- Associated Press - Sunday, February 15, 2015

TULSA, Okla. (AP) - A program designed to strengthen marriages and lower the Oklahoma’s divorce rate has received almost $70 million in state funding since 2004.

Kendy Cox, director of Project Relate, formerly called the Oklahoma Marriage Initiative, said the program is educating people about relationships. They are more knowledgeable about marriage and are investing in the relationship during their engagement, Cox said.

“We are in a new era about the way people think about marriage,” Cox said. “You can go to any bridal fair and see couples in that stage of life. They are excited about the future. They are not thinking flippantly about the institution of marriage. They believe in it and are doing what they can to make it work.”

Nationally, divorce rates peaked in the 1980s when nearly 50 percent of marriages ended. Oklahoma has been following the national trend, with the state’s divorce rate falling by 31 percent since 1990, the Tulsa World reported Sunday (https://bit.ly/19kF9Ak ).

But as fewer divorce decrees have been issued, fewer marriage licenses are being filed. In 1990, there were more than 33,000 marriage licenses issued statewide. But by 2005, that number had declined to about 27,000.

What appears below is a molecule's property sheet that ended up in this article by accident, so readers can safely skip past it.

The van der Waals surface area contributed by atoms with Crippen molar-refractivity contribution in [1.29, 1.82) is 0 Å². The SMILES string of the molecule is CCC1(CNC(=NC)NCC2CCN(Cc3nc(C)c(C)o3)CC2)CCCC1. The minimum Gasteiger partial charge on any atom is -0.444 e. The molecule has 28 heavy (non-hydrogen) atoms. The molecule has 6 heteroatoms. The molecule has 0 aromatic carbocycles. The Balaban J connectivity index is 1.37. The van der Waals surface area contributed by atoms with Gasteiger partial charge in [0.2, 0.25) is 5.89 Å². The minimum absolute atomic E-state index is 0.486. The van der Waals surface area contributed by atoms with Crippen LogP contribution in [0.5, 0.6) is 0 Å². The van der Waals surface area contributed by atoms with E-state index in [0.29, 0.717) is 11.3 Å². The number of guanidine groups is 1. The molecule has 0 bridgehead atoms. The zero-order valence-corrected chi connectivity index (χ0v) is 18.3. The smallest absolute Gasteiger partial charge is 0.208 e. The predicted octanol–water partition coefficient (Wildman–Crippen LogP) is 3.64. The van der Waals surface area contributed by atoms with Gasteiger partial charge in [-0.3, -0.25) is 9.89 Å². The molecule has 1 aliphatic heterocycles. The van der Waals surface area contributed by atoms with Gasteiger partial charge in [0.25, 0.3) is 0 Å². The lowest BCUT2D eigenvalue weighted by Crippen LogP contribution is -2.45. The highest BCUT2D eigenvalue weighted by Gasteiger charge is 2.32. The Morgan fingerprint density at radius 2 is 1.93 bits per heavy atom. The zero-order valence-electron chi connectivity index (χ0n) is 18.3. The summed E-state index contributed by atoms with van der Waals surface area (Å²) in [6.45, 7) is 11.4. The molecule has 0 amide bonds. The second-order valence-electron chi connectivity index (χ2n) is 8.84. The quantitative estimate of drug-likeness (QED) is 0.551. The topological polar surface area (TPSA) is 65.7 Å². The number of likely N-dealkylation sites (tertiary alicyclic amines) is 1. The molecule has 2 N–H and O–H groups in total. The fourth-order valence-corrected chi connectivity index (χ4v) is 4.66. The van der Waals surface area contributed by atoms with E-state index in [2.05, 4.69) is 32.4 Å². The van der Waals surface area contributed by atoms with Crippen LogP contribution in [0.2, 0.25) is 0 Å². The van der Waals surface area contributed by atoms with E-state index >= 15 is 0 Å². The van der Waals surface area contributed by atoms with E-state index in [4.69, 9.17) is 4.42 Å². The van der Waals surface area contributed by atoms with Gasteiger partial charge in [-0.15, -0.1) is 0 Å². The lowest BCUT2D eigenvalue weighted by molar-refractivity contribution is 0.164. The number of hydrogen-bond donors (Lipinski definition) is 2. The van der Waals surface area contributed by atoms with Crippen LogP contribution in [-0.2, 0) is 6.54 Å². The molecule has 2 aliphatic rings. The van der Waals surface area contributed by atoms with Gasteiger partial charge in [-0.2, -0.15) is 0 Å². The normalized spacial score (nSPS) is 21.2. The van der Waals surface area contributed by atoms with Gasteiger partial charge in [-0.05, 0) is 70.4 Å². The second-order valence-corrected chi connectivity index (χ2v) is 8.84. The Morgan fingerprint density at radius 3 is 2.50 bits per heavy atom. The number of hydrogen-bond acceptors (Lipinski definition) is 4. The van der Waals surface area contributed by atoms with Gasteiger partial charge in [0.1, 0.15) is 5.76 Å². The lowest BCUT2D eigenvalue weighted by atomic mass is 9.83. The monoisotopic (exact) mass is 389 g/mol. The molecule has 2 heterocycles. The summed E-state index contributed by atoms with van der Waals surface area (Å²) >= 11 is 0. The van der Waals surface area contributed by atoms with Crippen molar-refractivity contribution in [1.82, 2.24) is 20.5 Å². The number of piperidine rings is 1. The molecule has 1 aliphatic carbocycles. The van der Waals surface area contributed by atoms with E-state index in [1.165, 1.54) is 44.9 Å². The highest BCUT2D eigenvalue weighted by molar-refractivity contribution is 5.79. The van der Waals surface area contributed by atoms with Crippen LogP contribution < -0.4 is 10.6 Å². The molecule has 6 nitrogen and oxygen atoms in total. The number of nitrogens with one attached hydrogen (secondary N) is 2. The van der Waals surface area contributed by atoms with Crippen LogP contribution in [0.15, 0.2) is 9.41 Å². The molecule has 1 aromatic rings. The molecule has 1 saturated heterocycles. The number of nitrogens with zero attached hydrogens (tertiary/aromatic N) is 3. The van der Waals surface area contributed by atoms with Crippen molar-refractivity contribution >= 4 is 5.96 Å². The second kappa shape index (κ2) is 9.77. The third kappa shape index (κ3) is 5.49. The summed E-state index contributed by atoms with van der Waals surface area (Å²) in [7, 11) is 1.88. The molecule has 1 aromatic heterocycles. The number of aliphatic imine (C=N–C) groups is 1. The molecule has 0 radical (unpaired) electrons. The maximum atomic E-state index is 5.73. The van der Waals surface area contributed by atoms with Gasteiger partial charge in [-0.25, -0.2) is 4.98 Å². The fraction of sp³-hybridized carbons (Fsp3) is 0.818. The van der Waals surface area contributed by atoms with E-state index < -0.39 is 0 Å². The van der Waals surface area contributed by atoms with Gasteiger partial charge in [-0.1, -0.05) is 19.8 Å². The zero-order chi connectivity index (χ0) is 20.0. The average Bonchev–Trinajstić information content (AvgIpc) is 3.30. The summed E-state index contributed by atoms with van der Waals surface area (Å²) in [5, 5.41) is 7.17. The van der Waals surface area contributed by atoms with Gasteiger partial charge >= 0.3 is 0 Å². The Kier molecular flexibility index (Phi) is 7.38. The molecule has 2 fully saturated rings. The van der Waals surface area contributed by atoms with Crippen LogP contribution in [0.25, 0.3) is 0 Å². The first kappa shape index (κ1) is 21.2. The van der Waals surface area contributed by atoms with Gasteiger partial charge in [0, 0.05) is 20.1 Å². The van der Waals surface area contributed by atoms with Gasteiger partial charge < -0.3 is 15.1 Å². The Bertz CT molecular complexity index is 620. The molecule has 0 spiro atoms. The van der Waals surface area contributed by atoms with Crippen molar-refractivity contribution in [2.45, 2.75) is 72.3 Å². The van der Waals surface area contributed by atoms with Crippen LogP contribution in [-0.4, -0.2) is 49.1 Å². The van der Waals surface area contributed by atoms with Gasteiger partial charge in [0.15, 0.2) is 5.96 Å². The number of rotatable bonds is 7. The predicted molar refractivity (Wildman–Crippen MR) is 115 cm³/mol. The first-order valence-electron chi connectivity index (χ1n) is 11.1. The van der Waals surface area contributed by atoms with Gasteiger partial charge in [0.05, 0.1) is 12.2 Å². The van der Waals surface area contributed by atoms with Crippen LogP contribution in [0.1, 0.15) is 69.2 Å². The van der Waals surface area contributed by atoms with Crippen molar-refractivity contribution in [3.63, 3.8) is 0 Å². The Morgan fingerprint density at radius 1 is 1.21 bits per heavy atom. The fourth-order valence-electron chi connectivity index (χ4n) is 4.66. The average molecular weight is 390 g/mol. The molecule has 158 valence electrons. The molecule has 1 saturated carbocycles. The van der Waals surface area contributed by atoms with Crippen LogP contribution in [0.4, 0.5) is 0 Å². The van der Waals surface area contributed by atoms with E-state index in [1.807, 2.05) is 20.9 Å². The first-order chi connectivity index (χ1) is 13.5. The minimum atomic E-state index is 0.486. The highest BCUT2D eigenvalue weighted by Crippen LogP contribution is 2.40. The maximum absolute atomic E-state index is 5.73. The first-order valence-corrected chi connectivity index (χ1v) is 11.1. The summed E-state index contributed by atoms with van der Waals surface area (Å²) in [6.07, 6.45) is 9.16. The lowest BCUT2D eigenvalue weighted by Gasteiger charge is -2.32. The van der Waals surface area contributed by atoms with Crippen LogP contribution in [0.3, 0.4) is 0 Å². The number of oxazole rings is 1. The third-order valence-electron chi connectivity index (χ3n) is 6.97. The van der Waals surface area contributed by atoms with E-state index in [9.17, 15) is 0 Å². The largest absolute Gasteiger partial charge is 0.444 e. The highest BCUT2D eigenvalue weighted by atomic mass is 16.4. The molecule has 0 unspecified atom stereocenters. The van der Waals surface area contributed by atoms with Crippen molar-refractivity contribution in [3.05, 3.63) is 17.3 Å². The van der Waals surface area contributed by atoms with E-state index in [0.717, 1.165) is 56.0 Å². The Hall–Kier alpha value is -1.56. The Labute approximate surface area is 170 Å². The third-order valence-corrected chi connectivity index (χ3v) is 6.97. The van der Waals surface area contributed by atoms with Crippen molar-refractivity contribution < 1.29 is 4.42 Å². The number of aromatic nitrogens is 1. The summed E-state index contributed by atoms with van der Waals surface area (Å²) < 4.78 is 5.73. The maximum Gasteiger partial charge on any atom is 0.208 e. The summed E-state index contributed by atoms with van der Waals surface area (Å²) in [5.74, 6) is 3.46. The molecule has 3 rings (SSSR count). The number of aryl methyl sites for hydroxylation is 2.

An incentive for couples to look past the wedding and think about the marriage is a law that discounts a license from $45 to $5 with proof of pre-marriage counseling.

Project Relate offers a variety of workshops, ranging from targeted programs for divorced parents or rocky marriages to marriage preparation for engaged couples who often don’t have the history of conflicts and challenges that come with time.

“The time to repair the roof is when the sun is shining,” Cox said. “This is the time to talk about issues like gender roles or parenting styles. Even simple, everyday things, like who is expected to mow the lawn.”

Project Relate was created to strengthen family life, particularly for children. It may have started out focusing on marriage, but it has evolved.

“We shifted to improve the quality of all kinds of relationships, not just marriage,” Cox said.

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Information from: Tulsa World, https://www.tulsaworld.com

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